Exploring energy and matter, cause and effect and mechanism and explanation.
On their way home from school Sam and Sara passed a group of children running around playing with pinwheels. It looked like great fun and Sam and Sara would both really like one.
Once back home, Sam and Sara wanted to try out different ideas for the best wing design, for example big wide wings and small narrow wings.
Sara has built a beautiful pinwheel with tiny wings but no matter how much Sam blows it only turns slowly.
Can you help Sam and Sara build a pinwheel with wings that will turn faster?
Let’s find out!
Build the pinwheel using building instructions no. 1.
- The wings should be bent at the same angle
- The wings should spin freely
- If they don’t turn, there is too much friction from the blue gear rubbing on the red beam.
Try moving the wings forward slightly on the blue axle
Warning! This may be dangerous!
Fans are potentially dangerous. Make sure that students handle them with great care!
Near or far?
Point the pinwheel at the centre of the fan and begin moving it slowly towards the fan, but be careful to not get too close. Find out which of the pinwheel wings starts turning furthest from the fan.
First predict which of the pinwheels will only start turning near the fan and which will start turning far from the fan.
*Write down your predictions using the words on the worksheet *
Next, test how far from the fan the pinwheels will start turning.
Write down your findings using the words on the worksheet.
The force of the wind turns the pinwheel.
The wind turns the wings, creating energy – just like a wind turbine or windmill.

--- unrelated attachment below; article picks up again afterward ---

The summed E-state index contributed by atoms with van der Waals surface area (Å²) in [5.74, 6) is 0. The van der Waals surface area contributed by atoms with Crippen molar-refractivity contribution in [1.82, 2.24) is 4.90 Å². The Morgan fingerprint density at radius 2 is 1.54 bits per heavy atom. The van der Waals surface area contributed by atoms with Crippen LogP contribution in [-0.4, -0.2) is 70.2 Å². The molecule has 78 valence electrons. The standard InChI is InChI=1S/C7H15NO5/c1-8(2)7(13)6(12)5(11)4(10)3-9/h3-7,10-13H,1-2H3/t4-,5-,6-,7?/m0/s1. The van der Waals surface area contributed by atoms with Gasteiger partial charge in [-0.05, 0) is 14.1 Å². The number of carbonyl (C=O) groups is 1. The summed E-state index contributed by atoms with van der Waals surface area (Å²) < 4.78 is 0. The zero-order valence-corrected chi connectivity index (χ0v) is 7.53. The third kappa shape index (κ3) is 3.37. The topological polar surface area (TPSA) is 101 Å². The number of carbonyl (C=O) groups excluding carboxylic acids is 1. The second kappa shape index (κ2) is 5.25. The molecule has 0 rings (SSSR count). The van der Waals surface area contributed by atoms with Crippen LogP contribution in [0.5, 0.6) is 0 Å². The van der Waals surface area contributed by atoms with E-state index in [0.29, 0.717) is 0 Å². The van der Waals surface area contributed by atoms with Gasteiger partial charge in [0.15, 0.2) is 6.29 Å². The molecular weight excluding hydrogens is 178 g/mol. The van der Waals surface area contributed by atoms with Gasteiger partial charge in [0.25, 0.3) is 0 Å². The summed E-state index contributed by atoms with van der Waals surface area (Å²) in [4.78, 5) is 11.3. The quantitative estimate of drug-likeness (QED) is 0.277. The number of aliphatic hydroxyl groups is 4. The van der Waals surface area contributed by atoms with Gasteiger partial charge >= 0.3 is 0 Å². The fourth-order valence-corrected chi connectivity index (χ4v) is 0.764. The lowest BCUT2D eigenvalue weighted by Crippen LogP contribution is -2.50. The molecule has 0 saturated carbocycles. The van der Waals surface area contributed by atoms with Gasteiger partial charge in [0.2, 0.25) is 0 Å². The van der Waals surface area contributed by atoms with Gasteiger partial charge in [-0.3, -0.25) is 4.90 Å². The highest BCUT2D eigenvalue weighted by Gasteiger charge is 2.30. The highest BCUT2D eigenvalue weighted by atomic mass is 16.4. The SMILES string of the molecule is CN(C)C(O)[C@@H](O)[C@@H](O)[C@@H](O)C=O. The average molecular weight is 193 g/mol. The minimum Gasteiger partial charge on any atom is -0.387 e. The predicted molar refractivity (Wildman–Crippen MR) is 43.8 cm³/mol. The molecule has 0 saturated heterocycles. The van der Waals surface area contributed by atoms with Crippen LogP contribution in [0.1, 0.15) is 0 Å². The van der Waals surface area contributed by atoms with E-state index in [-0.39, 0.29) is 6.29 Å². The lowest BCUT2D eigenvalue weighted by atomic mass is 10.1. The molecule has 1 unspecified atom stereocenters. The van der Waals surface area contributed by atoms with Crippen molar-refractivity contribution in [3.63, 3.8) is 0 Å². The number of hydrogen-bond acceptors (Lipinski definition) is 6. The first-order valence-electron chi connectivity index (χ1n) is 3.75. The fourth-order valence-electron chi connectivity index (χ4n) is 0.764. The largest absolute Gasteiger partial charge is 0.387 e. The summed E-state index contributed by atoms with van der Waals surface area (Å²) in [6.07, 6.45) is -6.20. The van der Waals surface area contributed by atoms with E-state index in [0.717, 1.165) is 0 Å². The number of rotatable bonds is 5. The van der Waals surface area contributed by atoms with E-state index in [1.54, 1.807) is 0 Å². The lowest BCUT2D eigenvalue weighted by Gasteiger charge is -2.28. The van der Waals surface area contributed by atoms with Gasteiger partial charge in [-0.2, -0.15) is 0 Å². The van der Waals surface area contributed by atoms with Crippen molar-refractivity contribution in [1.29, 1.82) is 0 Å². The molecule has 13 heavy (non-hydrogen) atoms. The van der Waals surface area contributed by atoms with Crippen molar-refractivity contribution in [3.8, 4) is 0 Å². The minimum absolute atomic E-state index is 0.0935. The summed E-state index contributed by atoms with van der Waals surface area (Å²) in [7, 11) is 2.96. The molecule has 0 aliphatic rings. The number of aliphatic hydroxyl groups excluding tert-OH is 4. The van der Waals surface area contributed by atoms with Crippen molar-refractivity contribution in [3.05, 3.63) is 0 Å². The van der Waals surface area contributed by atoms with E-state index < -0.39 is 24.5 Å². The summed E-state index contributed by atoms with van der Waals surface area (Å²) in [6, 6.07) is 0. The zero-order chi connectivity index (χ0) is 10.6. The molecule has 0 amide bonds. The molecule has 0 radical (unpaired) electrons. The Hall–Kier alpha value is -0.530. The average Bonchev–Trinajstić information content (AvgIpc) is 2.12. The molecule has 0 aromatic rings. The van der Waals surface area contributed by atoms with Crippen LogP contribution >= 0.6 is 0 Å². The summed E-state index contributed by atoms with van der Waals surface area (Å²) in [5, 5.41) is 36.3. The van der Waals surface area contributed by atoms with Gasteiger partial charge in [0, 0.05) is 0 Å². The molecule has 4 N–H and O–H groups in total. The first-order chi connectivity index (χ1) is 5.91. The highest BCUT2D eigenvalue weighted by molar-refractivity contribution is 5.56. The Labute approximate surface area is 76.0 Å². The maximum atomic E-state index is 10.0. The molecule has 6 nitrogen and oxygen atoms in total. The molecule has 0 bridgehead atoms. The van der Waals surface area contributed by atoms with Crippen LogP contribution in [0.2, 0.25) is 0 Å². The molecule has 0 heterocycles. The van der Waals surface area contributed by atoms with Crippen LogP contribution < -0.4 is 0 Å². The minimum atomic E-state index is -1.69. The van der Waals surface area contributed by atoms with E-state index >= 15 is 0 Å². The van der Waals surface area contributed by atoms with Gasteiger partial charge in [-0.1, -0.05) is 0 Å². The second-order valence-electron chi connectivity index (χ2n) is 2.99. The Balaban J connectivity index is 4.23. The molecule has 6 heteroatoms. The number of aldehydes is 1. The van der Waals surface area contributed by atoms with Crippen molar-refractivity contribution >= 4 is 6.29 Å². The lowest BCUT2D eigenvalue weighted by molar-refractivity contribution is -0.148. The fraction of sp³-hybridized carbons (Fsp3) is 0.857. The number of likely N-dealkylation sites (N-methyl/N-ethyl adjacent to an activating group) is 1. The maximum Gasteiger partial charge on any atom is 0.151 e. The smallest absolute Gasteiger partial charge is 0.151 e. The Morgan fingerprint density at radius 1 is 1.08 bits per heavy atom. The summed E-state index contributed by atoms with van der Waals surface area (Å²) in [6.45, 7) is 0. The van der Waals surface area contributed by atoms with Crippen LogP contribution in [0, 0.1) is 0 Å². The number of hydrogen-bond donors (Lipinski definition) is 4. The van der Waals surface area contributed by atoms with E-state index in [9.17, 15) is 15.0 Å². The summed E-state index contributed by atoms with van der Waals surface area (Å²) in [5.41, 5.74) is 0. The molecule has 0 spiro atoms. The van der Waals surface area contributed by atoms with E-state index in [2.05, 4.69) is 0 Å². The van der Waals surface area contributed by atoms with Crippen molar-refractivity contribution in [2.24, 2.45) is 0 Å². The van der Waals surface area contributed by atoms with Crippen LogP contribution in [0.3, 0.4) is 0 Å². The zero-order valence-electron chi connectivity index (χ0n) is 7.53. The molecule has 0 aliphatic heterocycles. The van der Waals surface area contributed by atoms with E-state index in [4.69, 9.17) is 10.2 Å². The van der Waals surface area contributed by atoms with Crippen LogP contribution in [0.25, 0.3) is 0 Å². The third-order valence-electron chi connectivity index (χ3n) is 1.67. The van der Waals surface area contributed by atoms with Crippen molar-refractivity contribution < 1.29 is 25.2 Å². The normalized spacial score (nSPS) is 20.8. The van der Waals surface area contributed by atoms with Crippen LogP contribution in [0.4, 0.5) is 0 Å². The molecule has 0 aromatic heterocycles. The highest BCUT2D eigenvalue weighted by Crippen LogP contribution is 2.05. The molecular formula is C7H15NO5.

Have the students reflect on their tests by asking questions such as:
What did you predict would happen and why?
Describe what happened.
How did you make it into a fair test?
Was the pinwheel held at the same angle every time?
Did you adjust/change the speed at which the fan blows?
Were the wings bent at the same angle?
Describe how the model works.
What do you believe to be important things to think about in making a good pinwheel?
*Maybe the size of the wings or how many there are, or their shape – or perhaps the speed of the wind … *
Use a ruler to accurately measure the distance between the fan and the pinwheel.
Can you make new wings for your pinwheel?
Give your imagination wings and design your very own pinwheel wings!
Design wings of different shapes and test how they work. Consider which materials would be best. Then make them beautiful and colorful.
On the worksheet, draw your best pinwheel design.
Students will learn about:
How movement can be described in many ways
How push and pull affect the movement and shape of objects
Disciplinary Core Ideas: Physical Science
1 MS-PS2 Motion and Stability: Forces and Interactions
Cause and effect: Mechanism and explanation
Systems and system models
Energy and matter: Flows, cycles, and conservation
Science and Engineering Practices
Asking questions and defining problems
Developing and using models
Planning and carrying out investigations
Obtaining, evaluating, and communicating information
Common Core State Standards for Mathematics
MP1 Make sense of problems and persevere in solving them
MP5 Use appropriate tools strategically
MP6 Attend to precision
MP7 Look for and make use of structure
MP8 Look for and express regularity in repeated reasoning
Measurement & Data
W.K.2 / W.1.2 / W.2.2
Speaking and Listening
SL.K.3 / SL.K.5 / SL.K.6 / SL.1.1 / SL.1.3 / SL.1.5 / SL.2.1 / SL.2.3
Download to view and share the student worksheet.